Me and you and a dog named Boo; travelin’ and livin’ off the land. Okay…but without the dog!

As a kid I so remember many family camping trips across this great land of our — where we’d all six pile in into the Chevy station wagon (1960’s), the GMC truck/camper rig (1970’s), or the Ford Class B motor-home (1980’s).  Most memorable were two-weeks in Glacier National Park in 1968, the three weeks spent in and around Yellowstone National Park in 1970, and the cross-country trek to Terre Haute, Indiana from Marysville, Washington in 1974 to visit a favorite aunt on my father’s side.

 

I remember these trips vividly because Mom captured each on Super 8 movie film whose reels we watched time, after time, after time again. An image of me breaking into a jig on a rope suspension bridge at Glacier is lastingly burned into my brain.  I DO however, need to get these reels converted to digital DVD (my bad!) so we can continue laughing at my severe Summer crew cuts Mom gave my brother and I.

In 35 years of marriage my wife Carla and I had never taken a drive further than Seattle, WA to Sheridan, Wyoming – 947 miles, 14 driving hours, one overnight (in Missoula, MT). Which by many standards today is a good drive.  However, this Independence holiday adventure was looking more daunting.
The task.  Drive from Seattle, WA to Larchmont, NY to deliver this car to our son, Omar. He was taking possession of our older Volvo convertible with our recently having bought a newer model.  It’s a car he always admired, so trading it in just would not do. He deserved this car…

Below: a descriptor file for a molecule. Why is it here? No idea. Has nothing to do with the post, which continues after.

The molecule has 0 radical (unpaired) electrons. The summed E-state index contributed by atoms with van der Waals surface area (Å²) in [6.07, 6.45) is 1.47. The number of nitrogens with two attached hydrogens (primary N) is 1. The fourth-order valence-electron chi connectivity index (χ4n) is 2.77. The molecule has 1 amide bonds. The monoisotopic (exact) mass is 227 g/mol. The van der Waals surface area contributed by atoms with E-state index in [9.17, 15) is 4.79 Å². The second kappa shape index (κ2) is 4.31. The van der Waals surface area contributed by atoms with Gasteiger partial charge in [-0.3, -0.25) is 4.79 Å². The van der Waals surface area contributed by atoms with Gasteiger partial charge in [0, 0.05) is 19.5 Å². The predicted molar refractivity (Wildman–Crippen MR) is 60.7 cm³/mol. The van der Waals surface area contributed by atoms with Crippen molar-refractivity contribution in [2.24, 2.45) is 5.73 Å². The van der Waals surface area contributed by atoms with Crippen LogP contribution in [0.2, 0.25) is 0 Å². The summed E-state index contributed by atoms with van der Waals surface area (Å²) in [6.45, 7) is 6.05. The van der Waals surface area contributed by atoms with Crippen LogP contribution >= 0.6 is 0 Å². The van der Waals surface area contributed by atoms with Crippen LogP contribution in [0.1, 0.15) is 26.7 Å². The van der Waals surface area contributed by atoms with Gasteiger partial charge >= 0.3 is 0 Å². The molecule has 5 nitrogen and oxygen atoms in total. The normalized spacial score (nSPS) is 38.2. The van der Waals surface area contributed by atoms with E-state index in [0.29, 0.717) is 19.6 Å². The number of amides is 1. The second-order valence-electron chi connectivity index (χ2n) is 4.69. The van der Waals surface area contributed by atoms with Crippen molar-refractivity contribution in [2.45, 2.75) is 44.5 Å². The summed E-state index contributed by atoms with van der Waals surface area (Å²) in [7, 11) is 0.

silver c70So I was excited for this trip. I was going to repeat the route my father used on our trip to Terre Haute back in the day (see the map above), then extend my efforts further east and thus break Dad’s old distance record! I was also pumped to share parts of our country with my wife, who’d never had a family road trip further than Portland, Oregon to San Francisco, California. With memories intact of my childhood experiences, captured for all to relive on Super 8 moving pictures (Yes, I know…I keep promising to get those transferred to DVD)…we headed out after work on June 27th.
The route.

seattle to larchmont

Thirteen states in 3.5 days.  I quickly learned though that this would be a different trip altogether than any we’d taken before…
The luxury of time.  This we did not have!  Being on a new job my vacation days were limited to June 28th through July 4th. So while my Dad drove the 2,159 miles from Washington to Indiana in five days, getting driving help from Mom and a brother who was old enough — I was logging all 2,871 in just three and a 1/2. I was gonna have to get into my best Road Warrior mentality to make this happen. Points, Dad.
A comfortable ride.  This one I win. Now having made the trip I can’t fathom doing so in a Class B, or truck/camper combination, or towing a travel trailer. Unless it was with this beauty here:   classic truck_trailer

I was spared the noise, fussing, and frequent bathroom breaks that four impatient kids create and need in these environments; and I was delivering a Volvo convertible with heated seats, 6-disc CD changer and the all-important ability to drop-the-top and experience the wind in your hair at 70+ mph.